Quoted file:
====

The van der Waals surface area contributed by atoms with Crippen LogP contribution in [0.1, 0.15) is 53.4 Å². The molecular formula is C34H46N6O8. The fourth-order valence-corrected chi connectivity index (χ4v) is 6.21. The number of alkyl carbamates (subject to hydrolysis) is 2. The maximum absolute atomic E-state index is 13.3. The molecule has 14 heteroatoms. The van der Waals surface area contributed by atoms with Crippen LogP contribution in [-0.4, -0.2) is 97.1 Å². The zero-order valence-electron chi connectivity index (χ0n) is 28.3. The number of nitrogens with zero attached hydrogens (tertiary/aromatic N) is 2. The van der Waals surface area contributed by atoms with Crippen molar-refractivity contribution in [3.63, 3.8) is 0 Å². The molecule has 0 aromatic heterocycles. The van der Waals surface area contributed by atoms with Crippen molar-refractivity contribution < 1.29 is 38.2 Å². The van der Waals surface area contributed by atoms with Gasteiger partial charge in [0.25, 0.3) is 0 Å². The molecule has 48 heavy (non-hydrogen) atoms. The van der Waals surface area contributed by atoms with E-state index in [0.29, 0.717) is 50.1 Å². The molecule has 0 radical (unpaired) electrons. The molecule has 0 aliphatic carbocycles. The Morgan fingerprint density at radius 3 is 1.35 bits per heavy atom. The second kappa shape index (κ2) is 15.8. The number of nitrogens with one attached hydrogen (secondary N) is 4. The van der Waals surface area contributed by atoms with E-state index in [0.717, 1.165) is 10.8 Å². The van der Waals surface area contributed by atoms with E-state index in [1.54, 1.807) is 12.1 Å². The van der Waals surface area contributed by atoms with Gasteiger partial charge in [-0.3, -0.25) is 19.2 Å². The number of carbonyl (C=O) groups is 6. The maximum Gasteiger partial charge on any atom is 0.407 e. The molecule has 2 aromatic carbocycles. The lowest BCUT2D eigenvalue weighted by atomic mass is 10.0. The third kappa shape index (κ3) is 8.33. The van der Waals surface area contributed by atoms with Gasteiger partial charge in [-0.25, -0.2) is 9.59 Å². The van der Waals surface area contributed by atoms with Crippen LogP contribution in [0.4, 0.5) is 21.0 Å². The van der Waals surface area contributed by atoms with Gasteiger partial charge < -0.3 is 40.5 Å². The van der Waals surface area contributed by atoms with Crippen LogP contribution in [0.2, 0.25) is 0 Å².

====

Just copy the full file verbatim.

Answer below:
The van der Waals surface area contributed by atoms with Crippen LogP contribution in [0.1, 0.15) is 53.4 Å². The molecular formula is C34H46N6O8. The fourth-order valence-corrected chi connectivity index (χ4v) is 6.21. The number of alkyl carbamates (subject to hydrolysis) is 2. The maximum absolute atomic E-state index is 13.3. The molecule has 14 heteroatoms. The van der Waals surface area contributed by atoms with Crippen LogP contribution in [-0.4, -0.2) is 97.1 Å². The zero-order valence-electron chi connectivity index (χ0n) is 28.3. The number of nitrogens with zero attached hydrogens (tertiary/aromatic N) is 2. The van der Waals surface area contributed by atoms with Crippen molar-refractivity contribution in [3.63, 3.8) is 0 Å². The molecule has 0 aromatic heterocycles. The van der Waals surface area contributed by atoms with Crippen molar-refractivity contribution < 1.29 is 38.2 Å². The van der Waals surface area contributed by atoms with Gasteiger partial charge in [0.25, 0.3) is 0 Å². The molecule has 48 heavy (non-hydrogen) atoms. The van der Waals surface area contributed by atoms with E-state index in [0.29, 0.717) is 50.1 Å². The molecule has 0 radical (unpaired) electrons. The molecule has 0 aliphatic carbocycles. The Morgan fingerprint density at radius 3 is 1.35 bits per heavy atom. The second kappa shape index (κ2) is 15.8. The number of nitrogens with one attached hydrogen (secondary N) is 4. The van der Waals surface area contributed by atoms with E-state index in [0.717, 1.165) is 10.8 Å². The van der Waals surface area contributed by atoms with E-state index in [1.54, 1.807) is 12.1 Å². The van der Waals surface area contributed by atoms with Gasteiger partial charge in [-0.3, -0.25) is 19.2 Å². The number of carbonyl (C=O) groups is 6. The maximum Gasteiger partial charge on any atom is 0.407 e. The molecule has 2 aromatic carbocycles. The lowest BCUT2D eigenvalue weighted by atomic mass is 10.0. The third kappa shape index (κ3) is 8.33. The van der Waals surface area contributed by atoms with Gasteiger partial charge in [-0.25, -0.2) is 9.59 Å². The van der Waals surface area contributed by atoms with Crippen LogP contribution in [0.4, 0.5) is 21.0 Å². The van der Waals surface area contributed by atoms with Gasteiger partial charge < -0.3 is 40.5 Å². The van der Waals surface area contributed by atoms with Crippen LogP contribution in [0.2, 0.25) is 0 Å².